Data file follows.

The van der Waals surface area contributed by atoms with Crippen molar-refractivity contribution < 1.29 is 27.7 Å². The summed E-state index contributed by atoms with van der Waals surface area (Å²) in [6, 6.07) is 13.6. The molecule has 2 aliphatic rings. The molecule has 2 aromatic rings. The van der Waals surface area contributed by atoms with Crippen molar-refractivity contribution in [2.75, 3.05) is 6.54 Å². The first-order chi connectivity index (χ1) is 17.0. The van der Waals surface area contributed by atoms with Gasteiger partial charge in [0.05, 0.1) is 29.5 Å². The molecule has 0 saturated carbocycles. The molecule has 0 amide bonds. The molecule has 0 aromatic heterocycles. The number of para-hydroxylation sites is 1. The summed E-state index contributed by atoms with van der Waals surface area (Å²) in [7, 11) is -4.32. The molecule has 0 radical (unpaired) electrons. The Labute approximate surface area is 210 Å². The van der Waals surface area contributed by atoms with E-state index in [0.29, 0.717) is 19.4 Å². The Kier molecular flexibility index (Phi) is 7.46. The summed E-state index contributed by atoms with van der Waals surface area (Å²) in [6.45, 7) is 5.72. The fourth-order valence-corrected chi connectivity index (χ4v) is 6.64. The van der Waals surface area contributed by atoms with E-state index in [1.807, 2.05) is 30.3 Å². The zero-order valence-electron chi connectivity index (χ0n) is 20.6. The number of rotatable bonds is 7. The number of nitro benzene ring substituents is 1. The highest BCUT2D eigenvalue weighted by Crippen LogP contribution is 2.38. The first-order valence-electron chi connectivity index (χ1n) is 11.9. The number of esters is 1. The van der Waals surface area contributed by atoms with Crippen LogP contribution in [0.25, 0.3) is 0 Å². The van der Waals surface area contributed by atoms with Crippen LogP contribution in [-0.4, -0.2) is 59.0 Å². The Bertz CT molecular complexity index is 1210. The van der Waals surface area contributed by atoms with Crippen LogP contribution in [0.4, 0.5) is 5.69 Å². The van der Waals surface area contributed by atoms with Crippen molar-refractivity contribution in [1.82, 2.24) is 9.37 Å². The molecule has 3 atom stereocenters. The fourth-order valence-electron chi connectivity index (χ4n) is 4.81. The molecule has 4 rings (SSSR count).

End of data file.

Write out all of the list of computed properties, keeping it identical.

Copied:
The van der Waals surface area contributed by atoms with Crippen molar-refractivity contribution < 1.29 is 27.7 Å². The summed E-state index contributed by atoms with van der Waals surface area (Å²) in [6, 6.07) is 13.6. The molecule has 2 aliphatic rings. The molecule has 2 aromatic rings. The van der Waals surface area contributed by atoms with Crippen molar-refractivity contribution in [2.75, 3.05) is 6.54 Å². The first-order chi connectivity index (χ1) is 17.0. The van der Waals surface area contributed by atoms with Gasteiger partial charge in [0.05, 0.1) is 29.5 Å². The molecule has 0 saturated carbocycles. The molecule has 0 amide bonds. The molecule has 0 aromatic heterocycles. The number of para-hydroxylation sites is 1. The summed E-state index contributed by atoms with van der Waals surface area (Å²) in [7, 11) is -4.32. The molecule has 0 radical (unpaired) electrons. The Labute approximate surface area is 210 Å². The van der Waals surface area contributed by atoms with E-state index in [0.29, 0.717) is 19.4 Å². The Kier molecular flexibility index (Phi) is 7.46. The summed E-state index contributed by atoms with van der Waals surface area (Å²) in [6.45, 7) is 5.72. The fourth-order valence-corrected chi connectivity index (χ4v) is 6.64. The van der Waals surface area contributed by atoms with E-state index in [1.807, 2.05) is 30.3 Å². The zero-order valence-electron chi connectivity index (χ0n) is 20.6. The number of rotatable bonds is 7. The number of nitro benzene ring substituents is 1. The highest BCUT2D eigenvalue weighted by Crippen LogP contribution is 2.38. The first-order valence-electron chi connectivity index (χ1n) is 11.9. The number of esters is 1. The van der Waals surface area contributed by atoms with Crippen LogP contribution in [0.25, 0.3) is 0 Å². The van der Waals surface area contributed by atoms with Crippen LogP contribution in [-0.4, -0.2) is 59.0 Å². The Bertz CT molecular complexity index is 1210. The van der Waals surface area contributed by atoms with Crippen LogP contribution in [0.4, 0.5) is 5.69 Å². The van der Waals surface area contributed by atoms with Crippen molar-refractivity contribution in [1.82, 2.24) is 9.37 Å². The molecule has 3 atom stereocenters. The fourth-order valence-electron chi connectivity index (χ4n) is 4.81. The molecule has 4 rings (SSSR count).